My family lived on the farm for two years. Then, during the month of June, Arnie and I packed up our two children and pets and returned to our old, beloved house on the north bank of the river. A beautiful summer stretched ahead of us.
Picking up old habits as though he’d never stopped, Flicker returned to spending long, leisurely days on the river bank hunting and sunbathing on warm rocks. His eyes looked bright and happy. In the evenings he purred loudly while cuddling with Niki and Tammie. Continue reading
A slight, grey-haired man stood at my back door. His greeting was quaintly sweet and respectful, “Hello! My name is Elton Greta. I lived in your house until my mother sold the farm when I was ten years old. The river was my favorite play area. Would you please allow me to walk on your property along its bank?”
Surprised and wondering how many years it was since he was ten-years-old, I generously responded, “Yes. Go right ahead!”
That one-minute conversation in 1982 was the only person-to-person interaction I ever had with Mr. Greta. Only later did I find out that he was seventy-nine years old to my thirty-one years. I didn’t see how long he stayed or where he walked, because my two-month-old daughter had a clinic appointment. His car was gone by the time I returned home. I found a letter from him taped to my back door.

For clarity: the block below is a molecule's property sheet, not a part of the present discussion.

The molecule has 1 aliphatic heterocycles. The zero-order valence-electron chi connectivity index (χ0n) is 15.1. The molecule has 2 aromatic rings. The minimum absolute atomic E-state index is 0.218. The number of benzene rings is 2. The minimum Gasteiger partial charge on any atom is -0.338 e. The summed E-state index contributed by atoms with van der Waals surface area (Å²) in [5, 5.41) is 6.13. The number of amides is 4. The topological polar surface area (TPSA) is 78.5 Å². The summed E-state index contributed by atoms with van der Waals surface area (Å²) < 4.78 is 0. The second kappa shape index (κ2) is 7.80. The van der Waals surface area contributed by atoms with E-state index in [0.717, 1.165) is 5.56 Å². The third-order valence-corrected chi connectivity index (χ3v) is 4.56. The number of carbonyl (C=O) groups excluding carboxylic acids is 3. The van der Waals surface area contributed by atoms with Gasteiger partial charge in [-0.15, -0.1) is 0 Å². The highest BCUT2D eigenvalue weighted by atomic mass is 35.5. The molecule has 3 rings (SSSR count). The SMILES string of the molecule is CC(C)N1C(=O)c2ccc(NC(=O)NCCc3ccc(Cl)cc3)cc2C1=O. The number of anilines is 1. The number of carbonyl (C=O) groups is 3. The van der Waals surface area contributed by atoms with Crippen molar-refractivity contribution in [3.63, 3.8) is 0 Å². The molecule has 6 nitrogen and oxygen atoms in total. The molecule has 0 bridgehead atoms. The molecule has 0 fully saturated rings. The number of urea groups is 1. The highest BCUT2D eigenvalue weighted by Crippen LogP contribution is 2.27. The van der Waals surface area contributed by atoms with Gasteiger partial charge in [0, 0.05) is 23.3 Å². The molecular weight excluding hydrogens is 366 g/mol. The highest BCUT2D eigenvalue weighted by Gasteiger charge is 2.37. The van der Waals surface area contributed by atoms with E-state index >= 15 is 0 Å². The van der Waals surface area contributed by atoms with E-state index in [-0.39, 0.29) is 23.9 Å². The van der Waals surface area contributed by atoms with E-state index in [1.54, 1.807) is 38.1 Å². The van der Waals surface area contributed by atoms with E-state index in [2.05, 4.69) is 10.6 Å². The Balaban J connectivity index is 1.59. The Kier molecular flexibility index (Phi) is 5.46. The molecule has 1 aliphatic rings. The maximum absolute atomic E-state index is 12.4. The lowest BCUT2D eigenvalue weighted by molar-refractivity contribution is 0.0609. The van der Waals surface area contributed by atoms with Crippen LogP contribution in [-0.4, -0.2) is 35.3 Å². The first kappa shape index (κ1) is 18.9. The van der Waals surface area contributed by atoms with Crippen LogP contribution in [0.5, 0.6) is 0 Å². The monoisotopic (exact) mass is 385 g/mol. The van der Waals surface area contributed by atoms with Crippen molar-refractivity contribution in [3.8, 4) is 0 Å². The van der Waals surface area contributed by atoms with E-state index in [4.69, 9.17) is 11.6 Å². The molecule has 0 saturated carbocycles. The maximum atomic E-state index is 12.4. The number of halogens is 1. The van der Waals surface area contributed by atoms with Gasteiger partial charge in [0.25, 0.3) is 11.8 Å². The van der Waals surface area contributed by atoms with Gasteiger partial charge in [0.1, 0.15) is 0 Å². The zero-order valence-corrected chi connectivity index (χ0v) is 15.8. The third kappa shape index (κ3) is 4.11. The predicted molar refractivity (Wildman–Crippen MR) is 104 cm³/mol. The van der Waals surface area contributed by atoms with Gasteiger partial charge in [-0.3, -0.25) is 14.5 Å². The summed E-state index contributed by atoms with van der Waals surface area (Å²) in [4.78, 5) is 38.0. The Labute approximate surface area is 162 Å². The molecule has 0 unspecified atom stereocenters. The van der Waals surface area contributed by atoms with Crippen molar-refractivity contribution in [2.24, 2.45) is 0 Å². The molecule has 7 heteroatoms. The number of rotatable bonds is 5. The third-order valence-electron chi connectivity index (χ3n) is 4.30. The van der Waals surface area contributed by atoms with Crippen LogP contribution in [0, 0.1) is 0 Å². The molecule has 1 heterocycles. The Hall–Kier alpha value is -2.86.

In a swirling script and with flowery prose, Mr. Greta described his childhood home and the land where it sat on the north bank of a small river as, “the hallowed grounds of my childhood.” His “sainted mother” sold the farm in 1913 when he was ten years old.
After eating supper that evening, I read his letter to the family. At the end, I looked up and said to Arnie, my husband, “I think this man wants me to write to him! He signed with his full Sioux City, Iowa address.” Continue reading
I looked up from the article I was reading on the computer, drawn out of deep concentration by a metallic sound, like cutting wire. Glancing at the office window, I saw two white paws. Jumping to my feet, I ran to the back door.
Louie, a.k.a. ‘The Cat with can opener claws’, lets me know he wants in by getting up on his hind legs, hooking his powerful claws into the office window screen and doing a chin-up to look in at me. The screen is shredded again, although I had replaced it once already.